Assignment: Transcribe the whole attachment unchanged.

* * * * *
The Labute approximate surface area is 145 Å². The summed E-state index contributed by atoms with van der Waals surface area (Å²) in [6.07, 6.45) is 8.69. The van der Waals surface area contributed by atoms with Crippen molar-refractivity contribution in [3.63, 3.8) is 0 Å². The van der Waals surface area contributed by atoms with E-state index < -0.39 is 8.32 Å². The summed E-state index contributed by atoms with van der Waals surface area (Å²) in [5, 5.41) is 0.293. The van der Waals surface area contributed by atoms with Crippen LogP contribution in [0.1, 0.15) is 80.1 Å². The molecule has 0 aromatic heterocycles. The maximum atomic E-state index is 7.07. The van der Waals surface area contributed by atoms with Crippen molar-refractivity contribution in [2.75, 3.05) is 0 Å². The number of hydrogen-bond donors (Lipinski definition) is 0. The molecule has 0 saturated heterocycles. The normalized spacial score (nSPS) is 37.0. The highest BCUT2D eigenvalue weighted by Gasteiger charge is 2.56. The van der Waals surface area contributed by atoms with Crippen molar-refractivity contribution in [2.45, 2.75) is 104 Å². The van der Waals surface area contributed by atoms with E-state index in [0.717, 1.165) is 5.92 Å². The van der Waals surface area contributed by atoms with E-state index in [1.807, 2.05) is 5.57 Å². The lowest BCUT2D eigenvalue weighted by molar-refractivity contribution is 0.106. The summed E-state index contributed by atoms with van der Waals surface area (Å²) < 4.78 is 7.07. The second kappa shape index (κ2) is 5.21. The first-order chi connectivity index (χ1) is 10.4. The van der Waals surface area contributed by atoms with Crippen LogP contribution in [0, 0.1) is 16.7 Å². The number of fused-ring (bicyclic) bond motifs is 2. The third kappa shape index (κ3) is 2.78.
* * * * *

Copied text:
The Labute approximate surface area is 145 Å². The summed E-state index contributed by atoms with van der Waals surface area (Å²) in [6.07, 6.45) is 8.69. The van der Waals surface area contributed by atoms with Crippen molar-refractivity contribution in [3.63, 3.8) is 0 Å². The van der Waals surface area contributed by atoms with E-state index < -0.39 is 8.32 Å². The summed E-state index contributed by atoms with van der Waals surface area (Å²) in [5, 5.41) is 0.293. The van der Waals surface area contributed by atoms with Crippen LogP contribution in [0.1, 0.15) is 80.1 Å². The molecule has 0 aromatic heterocycles. The maximum atomic E-state index is 7.07. The van der Waals surface area contributed by atoms with Crippen molar-refractivity contribution in [2.75, 3.05) is 0 Å². The number of hydrogen-bond donors (Lipinski definition) is 0. The molecule has 0 saturated heterocycles. The normalized spacial score (nSPS) is 37.0. The highest BCUT2D eigenvalue weighted by Gasteiger charge is 2.56. The van der Waals surface area contributed by atoms with Crippen molar-refractivity contribution in [2.45, 2.75) is 104 Å². The van der Waals surface area contributed by atoms with E-state index in [0.717, 1.165) is 5.92 Å². The van der Waals surface area contributed by atoms with E-state index in [1.807, 2.05) is 5.57 Å². The lowest BCUT2D eigenvalue weighted by molar-refractivity contribution is 0.106. The summed E-state index contributed by atoms with van der Waals surface area (Å²) < 4.78 is 7.07. The second kappa shape index (κ2) is 5.21. The first-order chi connectivity index (χ1) is 10.4. The van der Waals surface area contributed by atoms with Crippen LogP contribution in [0, 0.1) is 16.7 Å². The number of fused-ring (bicyclic) bond motifs is 2. The third kappa shape index (κ3) is 2.78.